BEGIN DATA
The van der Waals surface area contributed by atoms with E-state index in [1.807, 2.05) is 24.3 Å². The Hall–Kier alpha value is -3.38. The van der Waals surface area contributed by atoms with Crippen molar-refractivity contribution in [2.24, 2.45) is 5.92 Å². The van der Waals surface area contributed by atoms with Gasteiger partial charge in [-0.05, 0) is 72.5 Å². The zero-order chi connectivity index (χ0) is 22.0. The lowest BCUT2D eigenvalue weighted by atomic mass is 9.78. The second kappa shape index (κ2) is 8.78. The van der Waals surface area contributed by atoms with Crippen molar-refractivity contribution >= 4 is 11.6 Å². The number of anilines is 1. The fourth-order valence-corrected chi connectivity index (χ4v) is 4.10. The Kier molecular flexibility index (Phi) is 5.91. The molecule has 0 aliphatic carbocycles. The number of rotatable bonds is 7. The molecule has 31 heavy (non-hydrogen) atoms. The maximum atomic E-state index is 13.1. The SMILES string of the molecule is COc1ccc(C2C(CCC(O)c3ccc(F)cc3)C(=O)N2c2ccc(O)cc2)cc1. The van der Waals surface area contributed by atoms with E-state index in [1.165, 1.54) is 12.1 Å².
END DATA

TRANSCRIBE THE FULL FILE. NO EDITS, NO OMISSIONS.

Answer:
The van der Waals surface area contributed by atoms with E-state index in [1.807, 2.05) is 24.3 Å². The Hall–Kier alpha value is -3.38. The van der Waals surface area contributed by atoms with Crippen molar-refractivity contribution in [2.24, 2.45) is 5.92 Å². The van der Waals surface area contributed by atoms with Gasteiger partial charge in [-0.05, 0) is 72.5 Å². The zero-order chi connectivity index (χ0) is 22.0. The lowest BCUT2D eigenvalue weighted by atomic mass is 9.78. The second kappa shape index (κ2) is 8.78. The van der Waals surface area contributed by atoms with Crippen molar-refractivity contribution >= 4 is 11.6 Å². The number of anilines is 1. The fourth-order valence-corrected chi connectivity index (χ4v) is 4.10. The Kier molecular flexibility index (Phi) is 5.91. The molecule has 0 aliphatic carbocycles. The number of rotatable bonds is 7. The molecule has 31 heavy (non-hydrogen) atoms. The maximum atomic E-state index is 13.1. The SMILES string of the molecule is COc1ccc(C2C(CCC(O)c3ccc(F)cc3)C(=O)N2c2ccc(O)cc2)cc1. The van der Waals surface area contributed by atoms with E-state index in [1.165, 1.54) is 12.1 Å².